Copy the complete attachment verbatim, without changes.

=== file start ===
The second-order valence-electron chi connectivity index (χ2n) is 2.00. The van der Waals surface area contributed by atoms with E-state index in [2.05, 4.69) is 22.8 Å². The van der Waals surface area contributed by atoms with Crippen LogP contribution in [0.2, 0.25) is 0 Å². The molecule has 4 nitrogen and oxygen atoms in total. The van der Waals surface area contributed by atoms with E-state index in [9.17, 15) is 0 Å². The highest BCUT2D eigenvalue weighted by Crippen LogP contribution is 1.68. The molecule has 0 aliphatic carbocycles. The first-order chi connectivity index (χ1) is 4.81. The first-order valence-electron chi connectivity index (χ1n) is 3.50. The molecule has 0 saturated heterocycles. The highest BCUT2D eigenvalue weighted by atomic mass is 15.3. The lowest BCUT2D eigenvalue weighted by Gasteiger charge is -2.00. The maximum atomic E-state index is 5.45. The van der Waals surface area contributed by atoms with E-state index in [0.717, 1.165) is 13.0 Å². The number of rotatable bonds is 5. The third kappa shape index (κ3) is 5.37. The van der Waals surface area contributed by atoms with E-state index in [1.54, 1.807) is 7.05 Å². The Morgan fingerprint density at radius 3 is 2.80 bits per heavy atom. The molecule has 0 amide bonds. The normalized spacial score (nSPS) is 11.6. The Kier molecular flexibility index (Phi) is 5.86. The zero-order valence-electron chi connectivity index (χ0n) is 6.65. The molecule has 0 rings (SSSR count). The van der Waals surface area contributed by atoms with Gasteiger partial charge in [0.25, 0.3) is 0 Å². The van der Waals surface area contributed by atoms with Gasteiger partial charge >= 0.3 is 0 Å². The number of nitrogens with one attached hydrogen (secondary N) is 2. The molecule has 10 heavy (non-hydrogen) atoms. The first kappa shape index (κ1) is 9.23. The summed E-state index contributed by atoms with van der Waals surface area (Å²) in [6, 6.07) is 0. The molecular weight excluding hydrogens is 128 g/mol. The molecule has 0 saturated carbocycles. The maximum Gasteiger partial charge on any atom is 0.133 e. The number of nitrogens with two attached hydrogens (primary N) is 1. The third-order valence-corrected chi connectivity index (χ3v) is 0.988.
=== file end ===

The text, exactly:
The second-order valence-electron chi connectivity index (χ2n) is 2.00. The van der Waals surface area contributed by atoms with E-state index in [2.05, 4.69) is 22.8 Å². The van der Waals surface area contributed by atoms with Crippen LogP contribution in [0.2, 0.25) is 0 Å². The molecule has 4 nitrogen and oxygen atoms in total. The van der Waals surface area contributed by atoms with E-state index in [9.17, 15) is 0 Å². The highest BCUT2D eigenvalue weighted by Crippen LogP contribution is 1.68. The molecule has 0 aliphatic carbocycles. The first-order chi connectivity index (χ1) is 4.81. The first-order valence-electron chi connectivity index (χ1n) is 3.50. The molecule has 0 saturated heterocycles. The highest BCUT2D eigenvalue weighted by atomic mass is 15.3. The lowest BCUT2D eigenvalue weighted by Gasteiger charge is -2.00. The maximum atomic E-state index is 5.45. The van der Waals surface area contributed by atoms with E-state index in [0.717, 1.165) is 13.0 Å². The number of rotatable bonds is 5. The third kappa shape index (κ3) is 5.37. The van der Waals surface area contributed by atoms with E-state index in [1.54, 1.807) is 7.05 Å². The Morgan fingerprint density at radius 3 is 2.80 bits per heavy atom. The molecule has 0 amide bonds. The normalized spacial score (nSPS) is 11.6. The Kier molecular flexibility index (Phi) is 5.86. The zero-order valence-electron chi connectivity index (χ0n) is 6.65. The molecule has 0 rings (SSSR count). The van der Waals surface area contributed by atoms with Gasteiger partial charge in [0.25, 0.3) is 0 Å². The van der Waals surface area contributed by atoms with Gasteiger partial charge >= 0.3 is 0 Å². The number of nitrogens with one attached hydrogen (secondary N) is 2. The molecule has 10 heavy (non-hydrogen) atoms. The first kappa shape index (κ1) is 9.23. The summed E-state index contributed by atoms with van der Waals surface area (Å²) in [6, 6.07) is 0. The molecular weight excluding hydrogens is 128 g/mol. The molecule has 0 saturated carbocycles. The maximum Gasteiger partial charge on any atom is 0.133 e. The number of nitrogens with two attached hydrogens (primary N) is 1. The third-order valence-corrected chi connectivity index (χ3v) is 0.988.